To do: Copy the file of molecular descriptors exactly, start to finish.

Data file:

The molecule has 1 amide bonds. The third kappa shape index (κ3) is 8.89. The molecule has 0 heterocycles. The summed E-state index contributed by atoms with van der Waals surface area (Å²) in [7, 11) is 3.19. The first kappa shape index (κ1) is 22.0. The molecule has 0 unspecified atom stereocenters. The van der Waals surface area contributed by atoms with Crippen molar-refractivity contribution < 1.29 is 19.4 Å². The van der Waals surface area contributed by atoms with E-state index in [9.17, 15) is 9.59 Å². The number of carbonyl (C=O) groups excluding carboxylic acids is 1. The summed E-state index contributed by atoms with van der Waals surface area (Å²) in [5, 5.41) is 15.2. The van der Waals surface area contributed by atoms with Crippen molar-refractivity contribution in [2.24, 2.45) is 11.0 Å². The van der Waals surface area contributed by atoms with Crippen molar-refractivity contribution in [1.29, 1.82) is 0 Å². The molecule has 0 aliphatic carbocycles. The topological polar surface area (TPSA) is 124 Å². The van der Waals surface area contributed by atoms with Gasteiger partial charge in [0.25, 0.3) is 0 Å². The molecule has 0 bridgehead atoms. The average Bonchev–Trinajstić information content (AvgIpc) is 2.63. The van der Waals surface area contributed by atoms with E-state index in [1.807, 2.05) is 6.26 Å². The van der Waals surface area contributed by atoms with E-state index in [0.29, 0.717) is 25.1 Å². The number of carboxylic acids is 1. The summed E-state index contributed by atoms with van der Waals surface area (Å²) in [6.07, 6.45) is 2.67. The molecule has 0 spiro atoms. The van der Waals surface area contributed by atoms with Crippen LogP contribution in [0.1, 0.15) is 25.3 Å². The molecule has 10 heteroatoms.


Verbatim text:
The molecule has 1 amide bonds. The third kappa shape index (κ3) is 8.89. The molecule has 0 heterocycles. The summed E-state index contributed by atoms with van der Waals surface area (Å²) in [7, 11) is 3.19. The first kappa shape index (κ1) is 22.0. The molecule has 0 unspecified atom stereocenters. The van der Waals surface area contributed by atoms with Crippen molar-refractivity contribution < 1.29 is 19.4 Å². The van der Waals surface area contributed by atoms with E-state index in [9.17, 15) is 9.59 Å². The number of carbonyl (C=O) groups excluding carboxylic acids is 1. The summed E-state index contributed by atoms with van der Waals surface area (Å²) in [5, 5.41) is 15.2. The van der Waals surface area contributed by atoms with Crippen molar-refractivity contribution in [2.24, 2.45) is 11.0 Å². The van der Waals surface area contributed by atoms with Crippen molar-refractivity contribution in [1.29, 1.82) is 0 Å². The molecule has 0 aliphatic carbocycles. The topological polar surface area (TPSA) is 124 Å². The van der Waals surface area contributed by atoms with Gasteiger partial charge in [0.25, 0.3) is 0 Å². The molecule has 0 bridgehead atoms. The average Bonchev–Trinajstić information content (AvgIpc) is 2.63. The van der Waals surface area contributed by atoms with E-state index in [1.807, 2.05) is 6.26 Å². The van der Waals surface area contributed by atoms with E-state index in [0.29, 0.717) is 25.1 Å². The number of carboxylic acids is 1. The summed E-state index contributed by atoms with van der Waals surface area (Å²) in [6.07, 6.45) is 2.67. The molecule has 0 spiro atoms. The van der Waals surface area contributed by atoms with Crippen LogP contribution in [0.1, 0.15) is 25.3 Å². The molecule has 10 heteroatoms.